Judith M. Bardwick, Ph.D.
The very first task of potential leaders is to increase positive feelings and decrease negative emotions: fear and anxiety must be converted to facts and active problem solving; alienation and powerlessness must become inclusion; mistrust and cynicism need to transmute into trust; and depression and futility need to become hope for the future.
This process of creating positive perceptions and actual changes is the necessary condition for leaders to be heard but it may not be sufficient to get a massive buy-in. These are deep changes and the leadership, the organization, and its members have to be actively involved in creating them. Just telling people that it’s a new day will increase derision and cynicism.
The question is, how can we re-establish trust in our leaders, confidence in our people, and an optimistic view of the future?
The great majority of people in an organization and in the country need to share a sense of urgency about creating positive changes as their only route to success and every real success must be made visible. The greatest affirmation is achieving success just as the greatest motivator is the opportunity to achieve future success.
· We know that transparency of processes of decision making and of leader’s intentions and actions are crucial for creating trust.
· The organization and its leaders must have and demonstrate the strength of their integrity and commitment to the welfare of the organization or the nation and its welfare.
· Every person and every organization needs to be able to achieve respect and recognition.
Achieving these core transformations is the required first step toward success, viability, and effective leadership. There are no shortcuts; all of these conditions must be earned; they are never a given.
As the subject of leadership is always terribly important, the expert literature on the subject is huge and the lists of personality variables, actions and conditions are endless. I’m a very firm believer in short lists; I simply don’t believe we can effectively focus on more than three goals at one time. So I have created a short list of the three processes I think will take us to trust, optimism and confidence.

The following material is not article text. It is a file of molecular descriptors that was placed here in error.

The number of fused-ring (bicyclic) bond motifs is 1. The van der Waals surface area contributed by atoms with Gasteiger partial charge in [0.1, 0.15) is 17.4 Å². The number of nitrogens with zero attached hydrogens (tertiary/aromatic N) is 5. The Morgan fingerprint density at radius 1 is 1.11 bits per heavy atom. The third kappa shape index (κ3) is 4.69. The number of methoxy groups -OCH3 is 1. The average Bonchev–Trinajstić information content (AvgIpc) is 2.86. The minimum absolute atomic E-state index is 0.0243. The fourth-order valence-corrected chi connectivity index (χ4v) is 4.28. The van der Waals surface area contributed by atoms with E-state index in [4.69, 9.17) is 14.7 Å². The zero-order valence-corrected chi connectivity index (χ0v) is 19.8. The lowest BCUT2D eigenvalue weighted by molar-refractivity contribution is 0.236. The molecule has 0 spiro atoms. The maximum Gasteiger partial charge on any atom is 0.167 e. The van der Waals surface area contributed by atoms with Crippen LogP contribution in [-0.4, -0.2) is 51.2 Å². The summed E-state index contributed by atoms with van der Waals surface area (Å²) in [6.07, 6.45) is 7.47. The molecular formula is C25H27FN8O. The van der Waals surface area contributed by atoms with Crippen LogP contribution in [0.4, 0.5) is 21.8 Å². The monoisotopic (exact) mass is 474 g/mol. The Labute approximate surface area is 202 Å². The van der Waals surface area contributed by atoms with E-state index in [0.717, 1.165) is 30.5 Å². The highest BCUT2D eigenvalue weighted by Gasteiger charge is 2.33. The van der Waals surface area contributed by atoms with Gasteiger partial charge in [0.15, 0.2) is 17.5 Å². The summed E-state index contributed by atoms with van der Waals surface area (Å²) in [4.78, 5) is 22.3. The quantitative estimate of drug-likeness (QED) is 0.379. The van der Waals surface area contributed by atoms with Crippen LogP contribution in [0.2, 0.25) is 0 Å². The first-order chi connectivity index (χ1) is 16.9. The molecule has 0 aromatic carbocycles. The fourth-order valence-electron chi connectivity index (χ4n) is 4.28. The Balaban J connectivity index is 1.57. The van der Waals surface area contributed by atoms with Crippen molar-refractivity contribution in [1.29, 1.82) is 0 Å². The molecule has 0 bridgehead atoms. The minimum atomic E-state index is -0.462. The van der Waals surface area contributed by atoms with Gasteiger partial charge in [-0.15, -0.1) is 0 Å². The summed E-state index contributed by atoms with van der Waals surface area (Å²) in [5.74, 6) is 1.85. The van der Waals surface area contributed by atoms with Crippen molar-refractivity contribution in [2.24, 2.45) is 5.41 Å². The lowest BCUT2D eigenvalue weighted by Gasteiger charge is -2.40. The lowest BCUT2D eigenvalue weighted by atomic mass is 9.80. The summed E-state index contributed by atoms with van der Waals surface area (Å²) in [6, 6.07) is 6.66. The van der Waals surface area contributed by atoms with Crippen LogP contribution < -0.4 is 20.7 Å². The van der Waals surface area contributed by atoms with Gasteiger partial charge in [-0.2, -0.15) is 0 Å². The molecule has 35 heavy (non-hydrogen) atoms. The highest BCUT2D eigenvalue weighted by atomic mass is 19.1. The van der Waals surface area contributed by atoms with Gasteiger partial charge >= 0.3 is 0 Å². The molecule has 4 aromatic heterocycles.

A short list of three is not simple minded; it takes thought, judgment and discipline to concentrate only on what really matters. The byways of interesting but irrelevant are always seductive options as they take us away from the hard work of facing past mistakes and future unknowns. That’s why the list is kept really short; it’s easier to be aware when you’ve wandered away from what’s core into the entertainment of what’s superficial.
That kind of change doesn’t just happen. Organizations must make it happen. Relieving the pressure for promotion and the negative emotions that result from early structural plateauing requires that organizations face up to that issue specifically. This involves an educational program, a new compensation system and a broader definition of success in the organization’s culture. The executives must lead this transition – they have to articulate the new values, transform their reward structure and, most importantly, create opportunities for different kinds of “winning.”
People are debilitated when they cling to ambitions which are unachievable. They need to find satisfaction, a sense of succeeding, a sense of importance, and a sense of learning and winning as they move laterally and sometimes even lower to different kinds of tasks and new challenges. Those who know more and produce more, those who have broader experience and perspective, will have to be acknowledged and rewarded just as those who move higher are.
This is a changed emphasis from rewarding those who manage the people who do the actual work to rewarding those who achieve higher skills and greater accomplishments in the actual business of the institution. It is an important and positive shift in culture.
While it’s realistically difficult to achieve fundamental changes in complex institutions, in a sense all of this is very simple. The message to organizations is this: You have to increase the number of categories of contributing, or the types of career paths, which people can experience as successful. You cannot restrict esteem to the fewer and fewer who will be climbing up the management ladder. You need to have the majority of your people feeling like winners.
Today we are in a transition period where the old values of who is a winner coexist with the new reality. It is predictable that during the transition phase the old concepts will be more powerful than the new values. But those changes in values will occur once people experience themselves as successful in new ways. It will take time and it will take work because changing our concept of success involves very basic psychological change.